At this very moment, at 5:07 pm, it is 81 degrees in my house. That’s IN…the house. If this was mid- January in Stonington, Maine, I’d probably be snowed in and worried that the pipes were going to freeze and then burst. But it is not. It is the San Fernando Valley area of Los Angeles, a week after the official start of summer. Usually this coincides with the beginning of brush fire season. But we’ve already had a few of those. And lest you be surprised, a couple did start today. And now, I get to watch the progress of these brush fires on every single local TV news show for hours on end.
If there are any readers of my blog on the east coast, rest assured, compared to your weather problems, like Hurricane Sandy, I am well aware you are probably thinking to yourself, ‘What is she complaining about? I see the pictures every year of the Rose Bowl parade on New Year’s Day and the weather in LA is fantastic. She must have stayed too long in the sun.” They would be right. Sometimes, if you can believe this, there is such a thing as “too much sun.” Living here sometimes feels like I am trapped in a Twilight Zone episode, or a female version of the Bill Murray character in the movie “Ground Hog’s Day.” When there are days on end of relentless sun and heat I fantasize that what is really happening to me is that I am having some unpleasant dream from which I will hopefully wake up.
The heat might not break until as late as this coming Tuesday. Not to worry, I went to the market to get several days’ worth of food so I wouldn’t have to get in my car to drive to the supermarket. Do you know what it is like to go to the grocery store in this kind of weather? Doesn’t matter I am going to tell you anyway.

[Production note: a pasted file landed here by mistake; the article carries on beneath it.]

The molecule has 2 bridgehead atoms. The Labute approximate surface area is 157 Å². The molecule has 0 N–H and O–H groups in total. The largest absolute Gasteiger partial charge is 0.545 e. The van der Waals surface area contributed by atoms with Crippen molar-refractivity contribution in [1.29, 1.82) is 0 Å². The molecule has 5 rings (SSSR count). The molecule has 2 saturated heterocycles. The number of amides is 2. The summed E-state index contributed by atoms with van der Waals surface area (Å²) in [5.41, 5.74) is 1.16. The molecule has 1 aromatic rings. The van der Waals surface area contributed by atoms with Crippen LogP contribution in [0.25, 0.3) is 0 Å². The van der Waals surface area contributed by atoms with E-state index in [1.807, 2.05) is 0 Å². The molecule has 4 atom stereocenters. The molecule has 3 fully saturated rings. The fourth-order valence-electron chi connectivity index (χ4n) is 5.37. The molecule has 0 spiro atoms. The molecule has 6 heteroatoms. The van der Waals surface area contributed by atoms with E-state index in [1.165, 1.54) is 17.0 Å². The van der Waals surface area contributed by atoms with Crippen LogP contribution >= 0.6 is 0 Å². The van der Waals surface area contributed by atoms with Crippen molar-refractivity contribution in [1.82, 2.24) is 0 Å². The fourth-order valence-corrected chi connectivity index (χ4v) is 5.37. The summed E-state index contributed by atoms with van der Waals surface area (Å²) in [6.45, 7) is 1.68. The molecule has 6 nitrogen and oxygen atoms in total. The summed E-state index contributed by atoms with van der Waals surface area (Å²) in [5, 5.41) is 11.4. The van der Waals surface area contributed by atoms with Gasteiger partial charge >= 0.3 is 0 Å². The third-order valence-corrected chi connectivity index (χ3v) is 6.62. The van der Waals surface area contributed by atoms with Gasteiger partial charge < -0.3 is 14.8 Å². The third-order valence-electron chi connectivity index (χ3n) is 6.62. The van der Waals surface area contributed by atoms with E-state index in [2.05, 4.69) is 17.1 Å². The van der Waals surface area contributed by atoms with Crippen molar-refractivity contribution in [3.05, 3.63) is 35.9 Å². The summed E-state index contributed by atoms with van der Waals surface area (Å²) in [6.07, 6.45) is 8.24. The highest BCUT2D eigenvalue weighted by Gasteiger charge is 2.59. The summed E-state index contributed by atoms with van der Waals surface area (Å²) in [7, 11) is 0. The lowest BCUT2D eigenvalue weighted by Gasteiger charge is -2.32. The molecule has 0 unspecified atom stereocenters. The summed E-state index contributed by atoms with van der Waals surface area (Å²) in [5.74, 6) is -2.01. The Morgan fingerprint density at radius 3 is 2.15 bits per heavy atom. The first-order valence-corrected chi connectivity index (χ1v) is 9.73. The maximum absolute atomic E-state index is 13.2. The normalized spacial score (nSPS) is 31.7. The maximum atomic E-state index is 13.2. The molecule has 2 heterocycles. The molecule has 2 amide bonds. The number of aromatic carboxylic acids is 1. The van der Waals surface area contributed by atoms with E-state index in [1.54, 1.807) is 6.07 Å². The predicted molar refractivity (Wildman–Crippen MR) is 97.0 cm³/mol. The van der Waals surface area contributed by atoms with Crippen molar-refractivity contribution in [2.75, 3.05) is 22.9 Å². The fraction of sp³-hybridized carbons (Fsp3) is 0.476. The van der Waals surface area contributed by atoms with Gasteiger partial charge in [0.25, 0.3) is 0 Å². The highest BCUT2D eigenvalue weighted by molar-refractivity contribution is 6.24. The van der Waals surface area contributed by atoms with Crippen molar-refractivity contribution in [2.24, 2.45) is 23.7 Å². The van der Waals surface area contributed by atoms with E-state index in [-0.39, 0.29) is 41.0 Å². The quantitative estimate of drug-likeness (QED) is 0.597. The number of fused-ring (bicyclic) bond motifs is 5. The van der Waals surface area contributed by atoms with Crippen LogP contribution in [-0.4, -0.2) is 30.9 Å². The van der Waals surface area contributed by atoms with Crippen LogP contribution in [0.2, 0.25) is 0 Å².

My process, when I know it is going to be a hot day is to, after I drink my first cup of coffee in the morning, go out to my car in the driveway still in my nightgown (note: car is already parked under the huge coral tree for maximum shade), start it up and roll down the windows. So that hopefully, when I start my journey, the car won’t be 112 degrees inside (I believe in being proactive). It doesn’t start to get interesting until once I get to the store, which in my case is Gelson’s. OK, I am in the parking lot. Where does one park when there is no shade in the form of trees or a parking structure? Keeping that in mind, and with my very limited sense of direction, I look up to see how the sun is positioned. Once I do that, I park in a space that angles my car opposite from a direct hit from the sun. And finally, before I turn off the engine, I roll down the front windows, just a little bit. Because at this point, I don’t care if anyone tries to break-in or steal my car ‘cause I am too damn hot.